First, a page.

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WCF Service returns (400) Bad Request

, 18 Mar 2011 CPOL
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This solution provides some help in addressing the 400 Bad Request error.

If you implement a WCF service using the default values and expect to be able to send to the server a large XML file, you may encounter an intermittent bad request error from the server. This error basically tells you that the server refuses to handle your request because it thinks that the request is not compliant with the HTTP protocol. The request however may be well formatted, but the message size restrictions may be exceeded on some requests.

To examine this problem, let’s create a simple WCF service application using Visual Studio. After the project is created, we should refactor the interface and class implementation to match the following:

Interface:
[ServiceContract]
public interface IHandleLargeString
{
     [OperationContract]
     bool SetData(string xml);
}

Class:
public class HandleLargeString : IHandleLargeString
{
   public bool SetData(string xml)
  {
      return true;
   } 
}

This service expects an XML string. For our test, we can use any string because we are not really doing anything with the XML. Compile the code to make sure all is OK. We can now edit the Web.config file using the WCF Service Configuration editor. When a new project is just created, a right click on the config file does now show the editor on the context menu, but the editor is available from the Tools menu. Once the editor is opened, the association is made, and the context menu now has the editor entry. After opening the config file with the editor, we can create a new binding configuration. Select the binding node (left pane) and click on New binding configuration (right pane). Select wsHttpBinding which matches the default service end-point binding (see services, Endpoints node). Give the new entry a name. Now click on Services.Endpoints and select the end point that uses the wsHttpBinding definition. This is usually the first node. Make sure to set the BindingConfiguration dropdown to the recently created configuration. This should be the only option available on the dropdown.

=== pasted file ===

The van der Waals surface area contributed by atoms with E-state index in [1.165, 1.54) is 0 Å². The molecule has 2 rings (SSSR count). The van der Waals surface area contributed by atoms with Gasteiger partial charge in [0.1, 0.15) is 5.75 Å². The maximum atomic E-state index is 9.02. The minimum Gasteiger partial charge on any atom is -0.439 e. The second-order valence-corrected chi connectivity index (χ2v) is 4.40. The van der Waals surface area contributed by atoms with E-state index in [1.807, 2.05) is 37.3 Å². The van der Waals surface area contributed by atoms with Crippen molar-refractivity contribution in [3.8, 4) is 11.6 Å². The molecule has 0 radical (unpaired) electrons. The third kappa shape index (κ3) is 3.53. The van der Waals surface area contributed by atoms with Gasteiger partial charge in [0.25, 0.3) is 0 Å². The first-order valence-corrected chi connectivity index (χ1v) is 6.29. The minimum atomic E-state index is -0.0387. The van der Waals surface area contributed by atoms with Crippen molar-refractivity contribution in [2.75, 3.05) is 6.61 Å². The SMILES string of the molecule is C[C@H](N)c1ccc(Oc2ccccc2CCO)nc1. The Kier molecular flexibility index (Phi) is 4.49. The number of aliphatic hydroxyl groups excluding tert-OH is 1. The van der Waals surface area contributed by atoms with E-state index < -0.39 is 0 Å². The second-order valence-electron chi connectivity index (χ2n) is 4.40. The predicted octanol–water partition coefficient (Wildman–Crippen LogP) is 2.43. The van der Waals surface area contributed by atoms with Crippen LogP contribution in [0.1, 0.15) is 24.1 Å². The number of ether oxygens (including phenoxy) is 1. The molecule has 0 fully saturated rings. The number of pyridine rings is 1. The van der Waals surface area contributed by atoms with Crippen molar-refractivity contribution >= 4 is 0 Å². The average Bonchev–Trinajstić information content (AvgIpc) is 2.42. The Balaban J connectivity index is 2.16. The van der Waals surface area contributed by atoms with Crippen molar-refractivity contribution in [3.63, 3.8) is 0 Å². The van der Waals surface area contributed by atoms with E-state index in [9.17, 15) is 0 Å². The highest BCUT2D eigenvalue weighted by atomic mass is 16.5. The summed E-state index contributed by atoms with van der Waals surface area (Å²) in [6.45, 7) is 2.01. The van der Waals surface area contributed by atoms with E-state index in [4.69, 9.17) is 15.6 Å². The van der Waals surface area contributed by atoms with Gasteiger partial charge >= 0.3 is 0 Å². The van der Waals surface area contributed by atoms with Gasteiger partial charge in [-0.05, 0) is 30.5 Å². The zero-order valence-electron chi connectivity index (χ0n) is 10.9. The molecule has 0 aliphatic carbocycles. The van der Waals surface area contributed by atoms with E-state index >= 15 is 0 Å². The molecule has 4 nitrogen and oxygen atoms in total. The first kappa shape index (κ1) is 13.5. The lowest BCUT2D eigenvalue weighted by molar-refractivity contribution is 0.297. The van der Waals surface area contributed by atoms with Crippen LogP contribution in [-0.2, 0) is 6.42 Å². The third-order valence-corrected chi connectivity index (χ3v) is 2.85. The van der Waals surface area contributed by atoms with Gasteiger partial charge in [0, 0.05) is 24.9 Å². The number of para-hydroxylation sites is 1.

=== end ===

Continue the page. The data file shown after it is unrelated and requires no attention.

We just configured our service to use the new binding configuration. Opening the binding configuration (from the Bindings node left pane) reveals several settings. We are interested in two settings:

  • MaxReceivedMessageSize: This property is used to limit the overall message size which includes the message content and header information.
  • MaxStringContentLength: This is used by the XmlReader to deserialize the message content.